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If you or someone in your family is sick, and you know or suspect that one cause of the illness is exposure to mold or other biotoxins present in water-damaged buildings or exposure to other toxins in the environment, you need to learn about the causes of this illness and how to treat it. The learning process can be overwhelming, especially because so many people suffering from environmentally acquired illnesses (EAIs) have severe cognitive problems as a result of the toxic exposure. Here we list some of the resources that can help you to learn some of the strategies that other EAI patients have used to improve their health. The primary focus of this page is on illness caused by toxins in water-damaged buildings. A wide array of resources also are available on Lyme disease and associated infections, multiple chemical sensitivity and other EAIs.
The listing of resources on this page is to share information that may be useful and does not reflect ISEAI endorsement of the content of websites, articles, etc.
Positive Daily Practices for Health
Below are some ideas which may help calm your mind an body. Get creative and see what works best for you.
- Disconnect at least for short periods during your day with sources of information which your body, brain, and limbic system may receive as threatening (news, social media).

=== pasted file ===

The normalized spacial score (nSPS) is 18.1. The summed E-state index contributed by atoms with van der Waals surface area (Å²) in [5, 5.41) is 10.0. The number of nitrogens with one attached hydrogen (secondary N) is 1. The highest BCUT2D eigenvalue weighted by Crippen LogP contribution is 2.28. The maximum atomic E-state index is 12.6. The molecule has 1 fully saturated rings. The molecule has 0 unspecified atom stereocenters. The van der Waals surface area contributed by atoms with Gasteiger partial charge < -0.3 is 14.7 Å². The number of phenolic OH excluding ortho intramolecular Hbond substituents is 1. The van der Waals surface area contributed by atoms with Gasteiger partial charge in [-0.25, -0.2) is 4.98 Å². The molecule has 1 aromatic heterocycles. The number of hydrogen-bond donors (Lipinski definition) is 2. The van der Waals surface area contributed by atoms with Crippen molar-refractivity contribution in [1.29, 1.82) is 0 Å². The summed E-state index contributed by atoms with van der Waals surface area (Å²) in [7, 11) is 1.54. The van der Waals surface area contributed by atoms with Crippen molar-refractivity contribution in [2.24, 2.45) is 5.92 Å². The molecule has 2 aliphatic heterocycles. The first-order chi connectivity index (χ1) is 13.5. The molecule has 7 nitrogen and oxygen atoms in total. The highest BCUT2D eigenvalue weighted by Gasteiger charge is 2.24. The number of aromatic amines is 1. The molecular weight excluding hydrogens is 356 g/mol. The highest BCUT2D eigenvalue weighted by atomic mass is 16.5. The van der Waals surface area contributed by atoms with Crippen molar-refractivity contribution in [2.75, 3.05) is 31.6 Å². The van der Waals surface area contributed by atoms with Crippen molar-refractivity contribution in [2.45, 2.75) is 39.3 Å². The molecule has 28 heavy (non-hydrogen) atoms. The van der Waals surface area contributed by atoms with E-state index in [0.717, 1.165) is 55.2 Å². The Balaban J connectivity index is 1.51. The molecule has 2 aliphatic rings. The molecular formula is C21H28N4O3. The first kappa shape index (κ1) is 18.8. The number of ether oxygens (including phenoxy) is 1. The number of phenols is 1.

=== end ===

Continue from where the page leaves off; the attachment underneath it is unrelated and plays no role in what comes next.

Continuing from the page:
- Connect with your breath. (As basic endeavor try sitting or laying in a comfortable position and breathing fully down into your belly. You can place one hand over your abdomen to aid your focus, if helpful). A structured breathing exercise can be helpful:
- Find a pocket of fresh air each day, and when possible, sunshine.
- Engage in one form of movement that works for you body, every day. While we have all seen folks undertaking new at-home fitness initiatives (and kudos for those who are able), for those with chronic illness, gentle stretching, gentle movements to support joints and lymphatic flow, a couple of minutes in a restorative yoga pose, or even a body scan (which is not about movement but connects body with mind) may be most possible. These are important and valid.